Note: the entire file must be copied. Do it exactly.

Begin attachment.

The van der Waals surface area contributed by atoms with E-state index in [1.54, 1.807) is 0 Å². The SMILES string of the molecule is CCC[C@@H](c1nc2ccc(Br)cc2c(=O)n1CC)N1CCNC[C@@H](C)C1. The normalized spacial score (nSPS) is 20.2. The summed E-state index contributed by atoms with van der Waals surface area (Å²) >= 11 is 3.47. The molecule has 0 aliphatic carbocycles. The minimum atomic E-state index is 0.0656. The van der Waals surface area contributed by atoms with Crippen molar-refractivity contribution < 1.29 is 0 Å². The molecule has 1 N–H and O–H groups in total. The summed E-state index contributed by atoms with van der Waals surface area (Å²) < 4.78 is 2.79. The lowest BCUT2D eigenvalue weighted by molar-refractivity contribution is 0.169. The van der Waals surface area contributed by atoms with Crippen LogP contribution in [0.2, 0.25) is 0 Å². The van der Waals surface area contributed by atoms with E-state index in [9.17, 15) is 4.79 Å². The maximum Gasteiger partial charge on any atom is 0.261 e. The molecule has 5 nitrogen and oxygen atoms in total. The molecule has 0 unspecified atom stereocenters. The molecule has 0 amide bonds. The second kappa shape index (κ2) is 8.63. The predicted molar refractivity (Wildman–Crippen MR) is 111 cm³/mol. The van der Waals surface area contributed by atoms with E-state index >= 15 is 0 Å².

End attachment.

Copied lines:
The van der Waals surface area contributed by atoms with E-state index in [1.54, 1.807) is 0 Å². The SMILES string of the molecule is CCC[C@@H](c1nc2ccc(Br)cc2c(=O)n1CC)N1CCNC[C@@H](C)C1. The normalized spacial score (nSPS) is 20.2. The summed E-state index contributed by atoms with van der Waals surface area (Å²) >= 11 is 3.47. The molecule has 0 aliphatic carbocycles. The minimum atomic E-state index is 0.0656. The van der Waals surface area contributed by atoms with Crippen molar-refractivity contribution < 1.29 is 0 Å². The molecule has 1 N–H and O–H groups in total. The summed E-state index contributed by atoms with van der Waals surface area (Å²) < 4.78 is 2.79. The lowest BCUT2D eigenvalue weighted by molar-refractivity contribution is 0.169. The van der Waals surface area contributed by atoms with Crippen LogP contribution in [0.2, 0.25) is 0 Å². The van der Waals surface area contributed by atoms with E-state index in [9.17, 15) is 4.79 Å². The maximum Gasteiger partial charge on any atom is 0.261 e. The molecule has 5 nitrogen and oxygen atoms in total. The molecule has 0 unspecified atom stereocenters. The molecule has 0 amide bonds. The second kappa shape index (κ2) is 8.63. The predicted molar refractivity (Wildman–Crippen MR) is 111 cm³/mol. The van der Waals surface area contributed by atoms with E-state index >= 15 is 0 Å².